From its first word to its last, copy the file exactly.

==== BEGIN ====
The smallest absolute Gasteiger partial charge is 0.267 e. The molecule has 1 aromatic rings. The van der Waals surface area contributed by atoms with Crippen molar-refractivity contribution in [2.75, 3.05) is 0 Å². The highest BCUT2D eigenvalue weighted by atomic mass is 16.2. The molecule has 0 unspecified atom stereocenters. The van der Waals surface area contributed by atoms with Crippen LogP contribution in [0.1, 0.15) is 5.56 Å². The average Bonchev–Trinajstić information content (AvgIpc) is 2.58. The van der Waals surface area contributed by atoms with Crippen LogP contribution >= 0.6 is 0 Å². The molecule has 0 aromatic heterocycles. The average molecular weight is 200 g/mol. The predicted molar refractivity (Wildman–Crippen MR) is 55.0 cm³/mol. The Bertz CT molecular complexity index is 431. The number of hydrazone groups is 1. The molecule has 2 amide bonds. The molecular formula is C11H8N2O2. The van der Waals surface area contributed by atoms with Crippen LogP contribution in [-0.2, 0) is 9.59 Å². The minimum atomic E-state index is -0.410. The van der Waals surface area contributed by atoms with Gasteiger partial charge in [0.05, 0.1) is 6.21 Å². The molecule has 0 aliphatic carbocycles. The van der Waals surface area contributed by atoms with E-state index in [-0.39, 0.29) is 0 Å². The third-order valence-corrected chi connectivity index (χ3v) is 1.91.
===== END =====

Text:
The smallest absolute Gasteiger partial charge is 0.267 e. The molecule has 1 aromatic rings. The van der Waals surface area contributed by atoms with Crippen molar-refractivity contribution in [2.75, 3.05) is 0 Å². The highest BCUT2D eigenvalue weighted by atomic mass is 16.2. The molecule has 0 unspecified atom stereocenters. The van der Waals surface area contributed by atoms with Crippen LogP contribution in [0.1, 0.15) is 5.56 Å². The average Bonchev–Trinajstić information content (AvgIpc) is 2.58. The van der Waals surface area contributed by atoms with Crippen LogP contribution >= 0.6 is 0 Å². The molecule has 0 aromatic heterocycles. The average molecular weight is 200 g/mol. The predicted molar refractivity (Wildman–Crippen MR) is 55.0 cm³/mol. The Bertz CT molecular complexity index is 431. The number of hydrazone groups is 1. The molecule has 2 amide bonds. The molecular formula is C11H8N2O2. The van der Waals surface area contributed by atoms with Crippen LogP contribution in [-0.2, 0) is 9.59 Å². The minimum atomic E-state index is -0.410. The van der Waals surface area contributed by atoms with Gasteiger partial charge in [0.05, 0.1) is 6.21 Å². The molecule has 0 aliphatic carbocycles. The van der Waals surface area contributed by atoms with E-state index in [-0.39, 0.29) is 0 Å². The third-order valence-corrected chi connectivity index (χ3v) is 1.91.